Author: Luis Gorrochategui Santos
Extent: 448 pp
Publication: February 2018
Publisher: Bloomsbury Academic
During the year between July 1588, when the Spanish Armada set sail from Spain and July 1589, when the survivors of the English counterpart of this fleet, the little-known English Armada, reached port in England, two of history’s worst naval catastrophes took place. A great deal of attention has been dedicated to the former and precious little to the latter. This book presents a full-scale account of an event which has been neglected for more than four centuries.
It reconstructs the military operations day by day for the first time, taking apart the established notion that, with the defeat of the Spanish Armada, England achieved maritime supremacy and the decay of Spain began. This book clearly and in a rigorously documented fashion shows how the defeat of the English Armada counterbalanced that of the Spanish, frustrating England’s intention of seizing Philip II’s American empire and changing the tide of the war.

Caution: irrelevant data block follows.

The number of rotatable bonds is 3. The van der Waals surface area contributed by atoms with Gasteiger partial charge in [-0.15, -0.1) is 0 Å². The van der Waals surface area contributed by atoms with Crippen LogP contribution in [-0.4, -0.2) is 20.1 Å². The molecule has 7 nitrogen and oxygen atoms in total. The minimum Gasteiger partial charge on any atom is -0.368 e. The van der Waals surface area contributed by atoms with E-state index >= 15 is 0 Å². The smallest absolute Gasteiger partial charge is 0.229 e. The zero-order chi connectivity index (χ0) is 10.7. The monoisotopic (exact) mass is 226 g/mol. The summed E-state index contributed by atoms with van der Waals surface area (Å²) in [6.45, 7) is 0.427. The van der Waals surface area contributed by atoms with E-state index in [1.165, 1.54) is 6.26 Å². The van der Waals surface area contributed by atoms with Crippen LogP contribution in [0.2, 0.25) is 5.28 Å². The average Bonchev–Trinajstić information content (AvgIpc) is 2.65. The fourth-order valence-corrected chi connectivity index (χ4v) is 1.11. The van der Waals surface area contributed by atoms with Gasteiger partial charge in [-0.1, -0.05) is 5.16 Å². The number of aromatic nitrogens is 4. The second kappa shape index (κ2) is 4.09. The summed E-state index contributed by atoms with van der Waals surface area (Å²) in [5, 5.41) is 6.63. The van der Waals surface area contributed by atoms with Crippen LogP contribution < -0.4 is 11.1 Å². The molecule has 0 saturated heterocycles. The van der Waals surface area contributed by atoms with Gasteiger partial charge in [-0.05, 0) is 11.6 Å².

A profound and detailed study of enormous merit and scope about an historic event that has given rise to much controversy. As the author states in his illuminating epilogue, the success of the English expedition would have made it possible for the English and the Dutch to gain access to the Spanish crown’s territories in the Americas, but its failure enabled Spain to retain them. That is why it was an event of such importance. This engaging and easy-to-read work describes very compellingly a decisive episode of the period. José Cervera Pery, Honorary Member of the Royal Academy of History, Spain